Many of my students in Thailand and Vietnam aspire to attend university in the US. Often, however, they tell me that they don’t have a very clear idea about what college is actually like. Is the workload difficult? How should they interact with their professors? If English isn’t their native tongue, will they be at a disadvantage?
These are all understandable (and important) questions. In this blog post, I’ve enlisted an American college professor to help me answer them.
Dr. Eric Miller is a Professor of Communication Studies at Bloomsburg University in Pennsylvania. (He’s also been one of my best friends since middle school.) Eric teaches courses on communication, public speaking, and political propaganda. He also writes for a wide range of publications. Most importantly, he’s a key player on the Bloomsburg ultimate frisbee team.
When you teach, what do you hope to find in your students?
It probably goes without saying that professors appreciate students who are serious about education. There are a number of qualities that I value in particular - curiosity, commitment, enthusiasm. A willingness to raise a hand and share a comment. The understanding that a college course is a collaborative environment.
I often tell students that there is only so much that I can do to make the class valuable. I’m the same in each one, and yet I have been a part of both good and bad sections. The quality of a class is very largely dependent on the energy that students bring with them. Professors feed off of it, or starve.
What you describe is quite a change from what many of my students are used to; they often attend high schools where they’re expected to write down and repeat what the teacher says. As a result, my students tend to get very good at following instructions, but aren’t quite as good at trusting that they have the right to volunteer their own views. Do you encounter students like that? If so, how do you respond?
I do, and not just with students who come here from abroad. The US high school apparatus is highly dependent on standardized testing, which trains students to retain and repeat information without necessarily engaging it critically. This is not the worst thing in the world, and indeed many students may find similar teaching styles at work in the university - especially those who enroll in large lecture courses.
But for the most part, especially in the humanities, we tend to favor a read-and-discuss format that prompts students to develop their own thoughts on important ideas or texts. I like to moderate conversations in the classroom, which is why I so value students who are both intellectually curious and willing to speak. Sometimes that it is a rare combination.
This is not to say that there is no instruction, or that every student comment is correct. But my view is that students will become more invested in - and interested by - material with which they’ve wrestled a bit. I like to guide that struggle.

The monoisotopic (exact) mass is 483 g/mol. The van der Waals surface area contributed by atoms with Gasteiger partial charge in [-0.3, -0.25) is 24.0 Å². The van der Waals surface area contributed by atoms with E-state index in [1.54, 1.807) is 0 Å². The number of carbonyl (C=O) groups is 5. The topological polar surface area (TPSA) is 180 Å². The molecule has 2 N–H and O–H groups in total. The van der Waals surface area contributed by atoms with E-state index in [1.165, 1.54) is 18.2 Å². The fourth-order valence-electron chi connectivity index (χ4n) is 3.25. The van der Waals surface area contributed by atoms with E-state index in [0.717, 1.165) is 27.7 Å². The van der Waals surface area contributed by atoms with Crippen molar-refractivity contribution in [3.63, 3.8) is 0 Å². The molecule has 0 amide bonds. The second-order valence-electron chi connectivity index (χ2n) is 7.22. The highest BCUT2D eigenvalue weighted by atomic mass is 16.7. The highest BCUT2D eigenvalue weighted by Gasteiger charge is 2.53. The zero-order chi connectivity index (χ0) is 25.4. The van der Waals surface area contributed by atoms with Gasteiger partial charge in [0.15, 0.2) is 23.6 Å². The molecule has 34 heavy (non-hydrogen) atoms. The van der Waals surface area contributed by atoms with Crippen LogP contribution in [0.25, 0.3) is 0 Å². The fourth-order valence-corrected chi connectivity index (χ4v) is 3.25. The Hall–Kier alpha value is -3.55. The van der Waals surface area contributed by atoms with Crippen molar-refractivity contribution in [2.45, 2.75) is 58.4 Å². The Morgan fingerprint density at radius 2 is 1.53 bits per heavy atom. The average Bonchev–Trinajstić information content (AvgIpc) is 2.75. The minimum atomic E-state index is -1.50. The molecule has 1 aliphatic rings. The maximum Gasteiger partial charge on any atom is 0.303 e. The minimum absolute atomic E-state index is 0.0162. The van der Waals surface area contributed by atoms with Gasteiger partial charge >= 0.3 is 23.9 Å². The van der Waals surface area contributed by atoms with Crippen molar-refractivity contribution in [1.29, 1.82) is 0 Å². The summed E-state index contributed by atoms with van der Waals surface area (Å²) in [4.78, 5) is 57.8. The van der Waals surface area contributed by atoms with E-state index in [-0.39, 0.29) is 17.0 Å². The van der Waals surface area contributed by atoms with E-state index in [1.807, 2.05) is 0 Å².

That’s the kind of education I received in college, too, and I appreciated it a great deal. Many of my students, though, aren’t heading for the humanities. Instead, they plan to major in science, engineering, economics, or business. And in these classes, there is typically a stronger emphasis on getting to “correct” answers.
In your view, is it valuable for these students to take humanities classes - say, English, history, or philosophy? And any words of wisdom for how these students might take advantage of the broad range of opportunities at a university like yours?
Absolutely! I think everyone should major (or double-major) somewhere in the humanities. Among other important benefits, they make you more human.
That said, I certainly don’t begrudge any student who chooses to major in business, engineering, or another of the more “marketable” disciplines. But all should remember that a university education is not merely vocational. It exists to train thinkers, critics, and citizens, and otherwise to foster knowledge of - and appreciation for - the wide scope of human cultural production.
Another thing to keep in mind is that, regardless of what you choose to study, a university campus is alive with concerts, theater productions, guest lecturers, sports, clubs and organizations, and other opportunities that are far harder to come by at other stages and places in life. These are not to be missed.
Sometimes students arrive on campus and succumb to this wave of euphoria and freedom that greets them, spending their days sleeping, eating, drinking, playing video games, or otherwise expending their energy on lesser pursuits.
My advice to your students is that they commit themselves to their coursework first. Second, bookmark their school’s calendar of events. Third, join a club, or a team, or a few of each. Make some friends, have a good time, and, to the best of their ability, take full advantage of campus life.